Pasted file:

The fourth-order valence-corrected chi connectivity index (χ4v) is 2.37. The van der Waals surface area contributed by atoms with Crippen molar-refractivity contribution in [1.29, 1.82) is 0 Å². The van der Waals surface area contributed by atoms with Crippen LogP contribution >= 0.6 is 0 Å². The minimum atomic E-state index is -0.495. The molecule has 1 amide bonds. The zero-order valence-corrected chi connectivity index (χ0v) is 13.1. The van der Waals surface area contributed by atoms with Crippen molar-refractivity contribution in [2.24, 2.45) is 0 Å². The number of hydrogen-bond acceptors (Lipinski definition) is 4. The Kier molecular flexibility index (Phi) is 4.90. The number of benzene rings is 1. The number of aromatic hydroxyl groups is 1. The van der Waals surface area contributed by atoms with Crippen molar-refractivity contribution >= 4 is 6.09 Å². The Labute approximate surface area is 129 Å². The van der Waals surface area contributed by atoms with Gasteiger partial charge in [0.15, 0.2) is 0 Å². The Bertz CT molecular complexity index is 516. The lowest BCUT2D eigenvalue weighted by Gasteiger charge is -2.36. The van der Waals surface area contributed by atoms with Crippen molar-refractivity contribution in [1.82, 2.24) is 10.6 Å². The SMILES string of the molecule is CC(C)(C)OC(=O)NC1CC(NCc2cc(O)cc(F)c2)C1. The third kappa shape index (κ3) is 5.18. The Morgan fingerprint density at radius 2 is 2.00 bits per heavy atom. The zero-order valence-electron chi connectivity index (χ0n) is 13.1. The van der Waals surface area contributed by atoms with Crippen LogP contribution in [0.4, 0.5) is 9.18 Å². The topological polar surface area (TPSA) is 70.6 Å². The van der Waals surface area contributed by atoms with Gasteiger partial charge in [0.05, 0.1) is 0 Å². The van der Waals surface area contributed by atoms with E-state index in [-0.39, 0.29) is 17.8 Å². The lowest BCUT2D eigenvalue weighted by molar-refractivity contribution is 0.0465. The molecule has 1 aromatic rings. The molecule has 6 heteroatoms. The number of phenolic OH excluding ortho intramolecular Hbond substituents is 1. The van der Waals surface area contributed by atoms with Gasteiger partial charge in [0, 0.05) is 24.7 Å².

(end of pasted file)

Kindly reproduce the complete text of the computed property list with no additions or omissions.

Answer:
The fourth-order valence-corrected chi connectivity index (χ4v) is 2.37. The van der Waals surface area contributed by atoms with Crippen molar-refractivity contribution in [1.29, 1.82) is 0 Å². The van der Waals surface area contributed by atoms with Crippen LogP contribution >= 0.6 is 0 Å². The minimum atomic E-state index is -0.495. The molecule has 1 amide bonds. The zero-order valence-corrected chi connectivity index (χ0v) is 13.1. The van der Waals surface area contributed by atoms with Crippen molar-refractivity contribution in [2.24, 2.45) is 0 Å². The number of hydrogen-bond acceptors (Lipinski definition) is 4. The Kier molecular flexibility index (Phi) is 4.90. The number of benzene rings is 1. The number of aromatic hydroxyl groups is 1. The van der Waals surface area contributed by atoms with Crippen molar-refractivity contribution >= 4 is 6.09 Å². The Labute approximate surface area is 129 Å². The van der Waals surface area contributed by atoms with Gasteiger partial charge in [0.15, 0.2) is 0 Å². The Bertz CT molecular complexity index is 516. The lowest BCUT2D eigenvalue weighted by Gasteiger charge is -2.36. The van der Waals surface area contributed by atoms with Crippen molar-refractivity contribution in [1.82, 2.24) is 10.6 Å². The SMILES string of the molecule is CC(C)(C)OC(=O)NC1CC(NCc2cc(O)cc(F)c2)C1. The third kappa shape index (κ3) is 5.18. The Morgan fingerprint density at radius 2 is 2.00 bits per heavy atom. The zero-order valence-electron chi connectivity index (χ0n) is 13.1. The van der Waals surface area contributed by atoms with Crippen LogP contribution in [0.4, 0.5) is 9.18 Å². The topological polar surface area (TPSA) is 70.6 Å². The van der Waals surface area contributed by atoms with Gasteiger partial charge in [0.05, 0.1) is 0 Å². The van der Waals surface area contributed by atoms with E-state index in [-0.39, 0.29) is 17.8 Å². The lowest BCUT2D eigenvalue weighted by molar-refractivity contribution is 0.0465. The molecule has 1 aromatic rings. The molecule has 6 heteroatoms. The number of phenolic OH excluding ortho intramolecular Hbond substituents is 1. The van der Waals surface area contributed by atoms with Gasteiger partial charge in [0, 0.05) is 24.7 Å².